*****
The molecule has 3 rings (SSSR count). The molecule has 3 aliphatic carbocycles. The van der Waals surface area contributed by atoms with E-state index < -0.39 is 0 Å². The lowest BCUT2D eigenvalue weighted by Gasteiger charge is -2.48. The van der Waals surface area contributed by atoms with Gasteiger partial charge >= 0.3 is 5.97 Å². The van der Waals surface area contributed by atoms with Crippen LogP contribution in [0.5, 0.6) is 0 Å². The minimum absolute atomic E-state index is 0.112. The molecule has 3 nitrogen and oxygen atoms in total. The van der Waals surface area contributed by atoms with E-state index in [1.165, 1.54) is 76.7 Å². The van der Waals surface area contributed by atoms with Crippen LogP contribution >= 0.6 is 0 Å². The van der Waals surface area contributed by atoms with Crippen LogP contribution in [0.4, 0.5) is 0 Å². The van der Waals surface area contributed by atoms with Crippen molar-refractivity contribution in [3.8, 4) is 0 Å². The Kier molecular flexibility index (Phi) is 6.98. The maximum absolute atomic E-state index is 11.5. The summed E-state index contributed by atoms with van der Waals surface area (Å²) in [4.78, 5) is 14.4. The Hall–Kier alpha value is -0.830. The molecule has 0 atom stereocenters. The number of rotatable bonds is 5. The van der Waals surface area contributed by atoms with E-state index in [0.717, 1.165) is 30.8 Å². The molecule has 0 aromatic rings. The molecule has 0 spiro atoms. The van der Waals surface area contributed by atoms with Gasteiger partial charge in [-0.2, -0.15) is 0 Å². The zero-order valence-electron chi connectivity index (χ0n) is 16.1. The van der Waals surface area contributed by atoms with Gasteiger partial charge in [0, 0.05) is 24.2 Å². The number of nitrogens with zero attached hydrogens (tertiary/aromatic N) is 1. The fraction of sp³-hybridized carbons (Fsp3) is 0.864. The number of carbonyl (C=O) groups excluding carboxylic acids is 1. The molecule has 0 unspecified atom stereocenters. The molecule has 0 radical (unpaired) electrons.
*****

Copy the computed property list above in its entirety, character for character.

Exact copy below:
The molecule has 3 rings (SSSR count). The molecule has 3 aliphatic carbocycles. The van der Waals surface area contributed by atoms with E-state index < -0.39 is 0 Å². The lowest BCUT2D eigenvalue weighted by Gasteiger charge is -2.48. The van der Waals surface area contributed by atoms with Gasteiger partial charge >= 0.3 is 5.97 Å². The van der Waals surface area contributed by atoms with Crippen LogP contribution in [0.5, 0.6) is 0 Å². The minimum absolute atomic E-state index is 0.112. The molecule has 3 nitrogen and oxygen atoms in total. The van der Waals surface area contributed by atoms with E-state index in [1.165, 1.54) is 76.7 Å². The van der Waals surface area contributed by atoms with Crippen LogP contribution >= 0.6 is 0 Å². The van der Waals surface area contributed by atoms with Crippen LogP contribution in [0.4, 0.5) is 0 Å². The van der Waals surface area contributed by atoms with Crippen molar-refractivity contribution in [3.8, 4) is 0 Å². The Kier molecular flexibility index (Phi) is 6.98. The maximum absolute atomic E-state index is 11.5. The summed E-state index contributed by atoms with van der Waals surface area (Å²) in [4.78, 5) is 14.4. The Hall–Kier alpha value is -0.830. The molecule has 0 atom stereocenters. The number of rotatable bonds is 5. The van der Waals surface area contributed by atoms with E-state index in [0.717, 1.165) is 30.8 Å². The molecule has 0 aromatic rings. The molecule has 0 spiro atoms. The van der Waals surface area contributed by atoms with Gasteiger partial charge in [-0.2, -0.15) is 0 Å². The zero-order valence-electron chi connectivity index (χ0n) is 16.1. The van der Waals surface area contributed by atoms with Gasteiger partial charge in [0, 0.05) is 24.2 Å². The number of nitrogens with zero attached hydrogens (tertiary/aromatic N) is 1. The fraction of sp³-hybridized carbons (Fsp3) is 0.864. The number of carbonyl (C=O) groups excluding carboxylic acids is 1. The molecule has 0 unspecified atom stereocenters. The molecule has 0 radical (unpaired) electrons.